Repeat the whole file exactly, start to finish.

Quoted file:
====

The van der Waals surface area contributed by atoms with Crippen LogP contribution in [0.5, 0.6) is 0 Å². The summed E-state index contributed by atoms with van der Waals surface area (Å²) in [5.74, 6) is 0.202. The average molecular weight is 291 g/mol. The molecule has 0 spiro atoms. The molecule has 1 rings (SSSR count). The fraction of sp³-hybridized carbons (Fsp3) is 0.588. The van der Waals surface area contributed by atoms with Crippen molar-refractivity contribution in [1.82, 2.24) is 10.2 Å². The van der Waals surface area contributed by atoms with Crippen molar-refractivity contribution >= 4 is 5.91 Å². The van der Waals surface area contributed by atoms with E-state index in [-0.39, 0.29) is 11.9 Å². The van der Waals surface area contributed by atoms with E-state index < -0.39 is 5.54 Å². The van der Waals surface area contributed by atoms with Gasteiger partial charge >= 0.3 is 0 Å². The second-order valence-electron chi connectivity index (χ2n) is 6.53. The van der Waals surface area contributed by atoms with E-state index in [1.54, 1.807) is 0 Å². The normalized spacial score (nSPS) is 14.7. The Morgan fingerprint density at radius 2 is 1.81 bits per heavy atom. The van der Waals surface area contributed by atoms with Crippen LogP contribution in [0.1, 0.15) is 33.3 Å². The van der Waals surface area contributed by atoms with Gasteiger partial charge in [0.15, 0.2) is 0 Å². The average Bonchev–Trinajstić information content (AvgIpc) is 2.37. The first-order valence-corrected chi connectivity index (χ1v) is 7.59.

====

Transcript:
The van der Waals surface area contributed by atoms with Crippen LogP contribution in [0.5, 0.6) is 0 Å². The summed E-state index contributed by atoms with van der Waals surface area (Å²) in [5.74, 6) is 0.202. The average molecular weight is 291 g/mol. The molecule has 0 spiro atoms. The molecule has 1 rings (SSSR count). The fraction of sp³-hybridized carbons (Fsp3) is 0.588. The van der Waals surface area contributed by atoms with Crippen molar-refractivity contribution in [1.82, 2.24) is 10.2 Å². The van der Waals surface area contributed by atoms with Crippen molar-refractivity contribution >= 4 is 5.91 Å². The van der Waals surface area contributed by atoms with E-state index in [-0.39, 0.29) is 11.9 Å². The van der Waals surface area contributed by atoms with E-state index < -0.39 is 5.54 Å². The van der Waals surface area contributed by atoms with Gasteiger partial charge >= 0.3 is 0 Å². The second-order valence-electron chi connectivity index (χ2n) is 6.53. The van der Waals surface area contributed by atoms with E-state index in [1.54, 1.807) is 0 Å². The normalized spacial score (nSPS) is 14.7. The Morgan fingerprint density at radius 2 is 1.81 bits per heavy atom. The van der Waals surface area contributed by atoms with Crippen LogP contribution in [0.1, 0.15) is 33.3 Å². The van der Waals surface area contributed by atoms with Gasteiger partial charge in [0.15, 0.2) is 0 Å². The average Bonchev–Trinajstić information content (AvgIpc) is 2.37. The first-order valence-corrected chi connectivity index (χ1v) is 7.59.